Executives at Dole Food Co. Inc. knew about an outbreak of Listeria at the company’s salad production plant in Springfield, Ohio for more than a year before shutting it down in January.
Executives at Dole Food Co. Inc. knew about an outbreak of Listeria at the company’s salad production plant in Springfield, Ohio for more than a year before shutting it down in January, an April 29th report in the industry publication, Food Safety News (FSN), charges.
Now, the company is cooperating with a US Department of Justice investigation into its procedures for identifying, containing, and managing outbreaks of food-borne infections in its facilities. To date, 33 people in the United States and Canada have been diagnosed with a strain of Listeria traced to Dole products. Four of those sickened ultimately have died.
Douglas C. Moyer, assistant professor, Division of Public Health, College of Human Medicine and Researcher, Food Fraud Initiative, Michigan State University, told Contagion that if it is proved that “someone in the company knew of an existing health hazard and did not resolve it in a timely manner, [it] may put executives at risk of criminal charges.”
FSN reportedly obtained a copy of a US Food and Drug Administration (FDA) inspection document, which suggests that swab tests performed by Dole at the Ohio facility in July 2014 as part of its standard food safety procedures returned positive results for Listeria; however, company officials didn’t cease operations at the production plant until January of this year.
They reopened the plant on April 21, 2016.
In a company statement published by FSN and other media outlets, Dole executives noted that “the safety of the foods we provide to our consumers, and the safety of our employees, are part of the fabric of our company… Those FDA reports deal with issues at our plant that we have corrected. We have been working in collaboration with the FDA and other authorities to implement ongoing improved testing, sanitation and procedure enhancements, which have resulted in the recent reopening of our Springfield salad plant.”
Unfortunately, this outbreak of Listeria is only the latest example of food-borne infection outbreaks in the United States, and it calls into question current standards for food safety in this country, as well as their enforcement. The Centers for Disease Control and Prevention (CDC) estimates that 48 million Americans are sickened by food-borne infections each year; of these, more than 125,000 are hospitalized and more than 3,000 die. The CDC reports that Listeria is the third-leading cause of death among food-borne infections in the United States, and more than 1,600 people in the country are infected with Listeria monocytogenes annually.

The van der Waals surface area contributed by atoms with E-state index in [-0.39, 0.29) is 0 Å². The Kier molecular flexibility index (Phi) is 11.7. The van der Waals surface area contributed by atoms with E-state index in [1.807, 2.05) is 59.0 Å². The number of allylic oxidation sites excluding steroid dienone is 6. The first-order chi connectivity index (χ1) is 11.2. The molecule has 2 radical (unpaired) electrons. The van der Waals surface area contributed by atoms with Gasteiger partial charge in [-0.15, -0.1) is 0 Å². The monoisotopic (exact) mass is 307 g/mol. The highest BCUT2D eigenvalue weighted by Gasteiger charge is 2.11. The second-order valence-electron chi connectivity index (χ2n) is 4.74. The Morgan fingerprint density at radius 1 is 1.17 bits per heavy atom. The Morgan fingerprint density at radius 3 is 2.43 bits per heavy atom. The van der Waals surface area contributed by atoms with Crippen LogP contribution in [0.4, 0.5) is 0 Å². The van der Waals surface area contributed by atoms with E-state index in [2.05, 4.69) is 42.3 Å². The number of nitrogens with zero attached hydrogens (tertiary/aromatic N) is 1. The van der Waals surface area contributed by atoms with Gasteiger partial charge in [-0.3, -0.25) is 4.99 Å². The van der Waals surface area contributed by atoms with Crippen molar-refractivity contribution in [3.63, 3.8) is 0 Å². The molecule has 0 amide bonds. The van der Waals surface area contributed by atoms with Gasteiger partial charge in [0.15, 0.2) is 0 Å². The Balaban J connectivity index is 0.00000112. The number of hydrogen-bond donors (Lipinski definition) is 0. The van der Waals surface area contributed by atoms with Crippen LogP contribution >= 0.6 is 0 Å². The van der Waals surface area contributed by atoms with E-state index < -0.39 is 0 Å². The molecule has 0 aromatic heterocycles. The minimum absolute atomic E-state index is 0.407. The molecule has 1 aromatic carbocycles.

“Listeriosis is a very serious illness that is particularly problematic for pregnant women, children, and the elderly,” Barbara Kowalcyk, PhD, senior food safety risk analyst, Research Triangle Institute, University of North Carolina-Chapel Hill told Contagion. “In newborns, it can lead to significant neurologic complications causing life-long cognitive difficulties. I’m not sure most Americans understand how serious an issue this is.”
According to Dr. Kowalcyk, who devoted her life’s work to food safety after she lost her two-year-old son Kevin to a food-borne infection in 2001, at present, knowledge of the signs and symptoms of food-borne illnesses among medical professionals is lacking, despite efforts to raise awareness of the issue on the part of the CDC, the FDA, and other government and non-government organizations. As a result, too many cases go undiagnosed and, as a result, under- or untreated.
In addition, she added, state and local public health departments typically lack the resources to properly respond to outbreaks and perform the necessary investigations designed to identify and contain them. Previous outbreaks have been linked to pre-packaged fruits and vegetables, as well as hot dogs, deli meats, and even soft-serve ice cream. In fact, Australia recommends that all pregnant women avoid eating soft-serve ice cream after an outbreak of Listeria there was traced back to the product.
In 1996, CDC partnered with food safety and public health organizations to create PulseNet, a surveillance system designed to track food-borne infection outbreaks, and the US Department of Agriculture (USDA) created a mobile app, FoodKeeper, which provides users with “valuable storage advice” to help maximize shelf-life, prolong freshness, and improve the quality of foods and beverages.
Brian P. Dunleavy is a medical writer and editor based in New York. His work has appeared in numerous healthcare-related publications. He is the former editor of Infectious Disease Special Edition.